Saying What We See: Giving Words to Art; Jessica Baran

Selecting language to describe visual art is a tricky enterprise: words influence the way that we see and inevitably apply stories and arguments to otherwise open-ended experiences. Not only do we use words to interpret the barrage of visual data we confront every day, we more frequently read about art than see it in person. The existence of art writing — in news dailies and weeklies, in local and national magazines — helps maintain the role of art in the general public’s conscience and provides more discerning tools for navigating (and questioning) our highly visual world. But what, exactly, are these tools and how does art writing work? In this presentation, we’ll examine more closely the subtle mechanics of this exchange: between the visual and non-verbal, and the poetics of expression.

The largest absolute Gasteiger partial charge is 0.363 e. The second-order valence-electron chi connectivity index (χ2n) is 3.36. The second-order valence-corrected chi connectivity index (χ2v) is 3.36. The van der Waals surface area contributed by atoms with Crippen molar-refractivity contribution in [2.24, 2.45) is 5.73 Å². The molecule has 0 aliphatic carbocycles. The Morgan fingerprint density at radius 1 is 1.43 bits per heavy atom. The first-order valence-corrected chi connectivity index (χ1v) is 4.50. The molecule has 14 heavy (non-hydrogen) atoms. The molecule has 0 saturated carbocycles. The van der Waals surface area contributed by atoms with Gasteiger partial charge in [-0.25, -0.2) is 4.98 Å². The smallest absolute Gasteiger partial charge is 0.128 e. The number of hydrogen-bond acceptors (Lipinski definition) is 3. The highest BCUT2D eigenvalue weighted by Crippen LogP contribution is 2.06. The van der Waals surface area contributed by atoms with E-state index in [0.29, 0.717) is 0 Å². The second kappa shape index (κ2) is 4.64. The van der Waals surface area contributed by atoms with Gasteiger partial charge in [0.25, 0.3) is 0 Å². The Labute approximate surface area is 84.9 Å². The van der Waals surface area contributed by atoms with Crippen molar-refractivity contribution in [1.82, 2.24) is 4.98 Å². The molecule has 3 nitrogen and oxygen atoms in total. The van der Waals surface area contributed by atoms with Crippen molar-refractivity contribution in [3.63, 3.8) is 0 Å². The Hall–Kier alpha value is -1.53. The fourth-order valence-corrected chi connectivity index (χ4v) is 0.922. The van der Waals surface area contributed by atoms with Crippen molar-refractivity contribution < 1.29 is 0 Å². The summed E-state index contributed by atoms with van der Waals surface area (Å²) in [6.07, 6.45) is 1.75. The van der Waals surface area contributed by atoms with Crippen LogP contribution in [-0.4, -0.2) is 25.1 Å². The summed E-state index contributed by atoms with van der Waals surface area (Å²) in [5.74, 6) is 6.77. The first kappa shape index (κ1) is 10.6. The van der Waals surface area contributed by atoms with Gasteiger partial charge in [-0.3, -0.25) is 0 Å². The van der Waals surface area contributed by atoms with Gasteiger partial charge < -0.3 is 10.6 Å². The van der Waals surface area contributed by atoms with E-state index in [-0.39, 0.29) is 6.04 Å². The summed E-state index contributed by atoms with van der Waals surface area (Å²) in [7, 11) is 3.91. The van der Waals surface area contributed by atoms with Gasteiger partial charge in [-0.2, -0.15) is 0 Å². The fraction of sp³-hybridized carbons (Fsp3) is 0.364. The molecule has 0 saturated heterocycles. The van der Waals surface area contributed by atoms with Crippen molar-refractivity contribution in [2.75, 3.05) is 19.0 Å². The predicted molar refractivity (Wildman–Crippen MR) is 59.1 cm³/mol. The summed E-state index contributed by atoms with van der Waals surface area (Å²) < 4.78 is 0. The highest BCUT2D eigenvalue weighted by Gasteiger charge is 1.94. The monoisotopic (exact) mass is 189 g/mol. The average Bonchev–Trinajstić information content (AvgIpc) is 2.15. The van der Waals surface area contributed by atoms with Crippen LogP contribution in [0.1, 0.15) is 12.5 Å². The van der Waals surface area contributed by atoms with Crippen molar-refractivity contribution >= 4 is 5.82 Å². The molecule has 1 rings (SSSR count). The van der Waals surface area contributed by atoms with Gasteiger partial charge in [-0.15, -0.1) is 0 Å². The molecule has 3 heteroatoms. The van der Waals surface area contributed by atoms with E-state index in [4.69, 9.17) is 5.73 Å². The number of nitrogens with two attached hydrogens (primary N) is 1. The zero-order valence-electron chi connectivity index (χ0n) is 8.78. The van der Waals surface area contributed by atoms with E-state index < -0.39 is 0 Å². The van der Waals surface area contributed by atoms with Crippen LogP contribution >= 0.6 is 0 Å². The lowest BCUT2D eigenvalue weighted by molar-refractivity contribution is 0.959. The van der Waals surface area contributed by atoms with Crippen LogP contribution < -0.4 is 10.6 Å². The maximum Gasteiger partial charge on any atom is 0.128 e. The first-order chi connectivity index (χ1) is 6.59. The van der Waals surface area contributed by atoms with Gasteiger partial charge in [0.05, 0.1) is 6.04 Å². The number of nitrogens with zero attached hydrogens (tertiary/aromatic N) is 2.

Jessica Baran is the art writer for the Riverfront Times and the author of the poetry collection Remains to be Used (Apostrophe Books, 2010) as well as the chapbook of prose sonnets Late and Soon, Getting and Spending (All Along Press, 2011). Her poetry has appeared or is forthcoming in BOMB Magazine, Harp and Altar, and the Tusculum Review; her art criticism has appeared in Art in America, Art Papers, and the Village Voice, among other journals. She has organized exhibitions at the Front Room of the Contemporary Art Museum St. Louis, White Flag Projects, COCA and the St. Louis Artists’ Guild.